Chief Digital Risk Officer – Now hiring, or should be hiring, in 2016
January 11th, 2016
In my past tenure as an executive with senior risk teams, I reported to, or worked closely with, Chief Risk Offices or Officers at very large global banks. The analysis and insights that these CRO’s must provide across a vast number and types of risk are complex, and this certainly presented even more challenges during events like the 2008 global downturn. With cybercrime on the rise, and digital banking making transactions even faster and more complex, the problems continue to grow at a rapid pace.
What I noticed during this experience was that not all executives, and that included the CRO’s themselves, were not particularly astute about risks associated with cybercrime and other digital banking issues in general. These CRO’s were buried in stress testing, compliance and regulatory changes, and overall bank economic and operational risk. But these times are requiring changes and increased experience in a range of other concerns that makes the Chief Digital Risk Officer a new or redefined job description at most banks – and if it isn’t, it should be.
Chief Risk Offices at financial institutions and other corporations may really require a new member of the executive risk team, someone who is experienced and can review the new emerging risk that comes with all things digital. 2016 brings with it even greater challenges in the digital protection of our customers and our businesses — evident with many of the headlines in our daily news feeds.
What are some of the key duties that should be part of the job description for this position and which of these would help your business better define and identify the right hire for your business? First, the right candidate for the position would possess the ability to create the right policy, procedure and technology strategy that would both balance the ease of customer use of products and ensure protection in the event of a major breach. Of course, they would integrate with other officers across the firm, but the buck would stop there in protecting customers at the institution.
Specifically working closely with the Chief Security Officer the candidate should demonstrate his or her expertise around managing catastrophic loss via cyber-attacks and the implications of real-time, digital money movement. Since payments are moving more and more in real time around the world, this knowledge base would include all aspects of the bank’s business including Retail, Commercial and Private Banks. This means the Chief Digital Risk Officer would need to have a wide range and deep understanding of digital data, emerging digital threats, and how fraud occurs in a digital environment.
The Chief Digital Risk Officer would also possess the skills needed to identify “who does what” in a digital crisis – and would map the organization according to this plan. The Digital Crisis plan should address escalation issues and contingency planning, and address ownership areas during a cyber or digital crisis affecting data, fraud monetary loss, and other key issues. The bases that need to be covered would be clearly identified and considered in any crisis planning. Beyond planning, the Chief Digital Risk Officer should also ensure that any lessons learned and business intelligence is shared across the organization, so each line of business, product owner or channel owner can adjust their own dedicated risk strategies as digital risk evolves.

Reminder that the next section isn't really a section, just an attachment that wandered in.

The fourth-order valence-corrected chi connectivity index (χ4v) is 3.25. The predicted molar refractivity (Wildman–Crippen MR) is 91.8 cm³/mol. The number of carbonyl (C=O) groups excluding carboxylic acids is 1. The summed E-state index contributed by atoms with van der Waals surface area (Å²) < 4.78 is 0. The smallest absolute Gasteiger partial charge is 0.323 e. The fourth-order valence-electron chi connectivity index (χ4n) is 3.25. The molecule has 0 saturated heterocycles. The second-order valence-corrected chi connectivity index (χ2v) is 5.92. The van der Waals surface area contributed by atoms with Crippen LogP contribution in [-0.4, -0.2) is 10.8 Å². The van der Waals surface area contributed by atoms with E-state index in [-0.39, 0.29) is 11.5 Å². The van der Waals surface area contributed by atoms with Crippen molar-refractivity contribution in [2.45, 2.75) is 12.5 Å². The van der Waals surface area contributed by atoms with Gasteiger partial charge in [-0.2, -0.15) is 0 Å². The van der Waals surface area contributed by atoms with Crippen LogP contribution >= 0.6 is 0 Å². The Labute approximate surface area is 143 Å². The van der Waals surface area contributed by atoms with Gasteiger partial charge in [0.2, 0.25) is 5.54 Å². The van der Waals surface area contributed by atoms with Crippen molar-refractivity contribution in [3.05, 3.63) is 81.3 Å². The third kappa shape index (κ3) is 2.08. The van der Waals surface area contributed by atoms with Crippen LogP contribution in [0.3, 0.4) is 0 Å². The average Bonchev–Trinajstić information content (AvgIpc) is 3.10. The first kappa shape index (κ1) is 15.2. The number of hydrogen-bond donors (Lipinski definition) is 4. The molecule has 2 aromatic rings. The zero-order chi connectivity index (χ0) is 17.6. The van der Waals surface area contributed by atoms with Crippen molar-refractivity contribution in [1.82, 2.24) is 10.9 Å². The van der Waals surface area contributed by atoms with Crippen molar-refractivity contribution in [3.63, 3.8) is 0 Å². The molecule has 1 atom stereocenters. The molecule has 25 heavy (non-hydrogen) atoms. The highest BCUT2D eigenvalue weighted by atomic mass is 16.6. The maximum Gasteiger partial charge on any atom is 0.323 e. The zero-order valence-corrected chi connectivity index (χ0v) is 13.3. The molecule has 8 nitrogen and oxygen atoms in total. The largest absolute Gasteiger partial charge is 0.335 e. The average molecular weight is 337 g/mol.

Last, the Digital Risk Officer would ensure that the institution has a comprehensive and well-articulated digital fraud risk vision and corresponding technology roadmaps in place, and ensure that this vision is updated as the risk environment changes. The Officer would also have deep industry knowledge on the role of analytics in this vision. The Officer would keep a close eye on convergence, and how digital is enabling mobile product strategies.
Overall the role should be designed to ensure that the banking institution or corporation creates trust in the digital environment, with the ultimate objective that consumer and businesses do not feel “unsafe” when making a digital payment, storing personal information or depositing their money with them.
I know I am not alone in this view – Gartner issued its own commentary on this not too long ago, stating that, by 2017, one-third of large enterprises engaging in digital business models and activities will also have a digital risk officer (DRO) role or equivalent.
I think you have the picture. No matter what title you give to this “new” position, the objectives themselves aren’t so new just because they are “digital”. At the end of the day, we must create confidence in the bank’s product owners, channel owners and technology teams that ‘digital risk ’in its newest forms are fully understood and that digital risk policy is implemented in an agile, smart and efficient approach.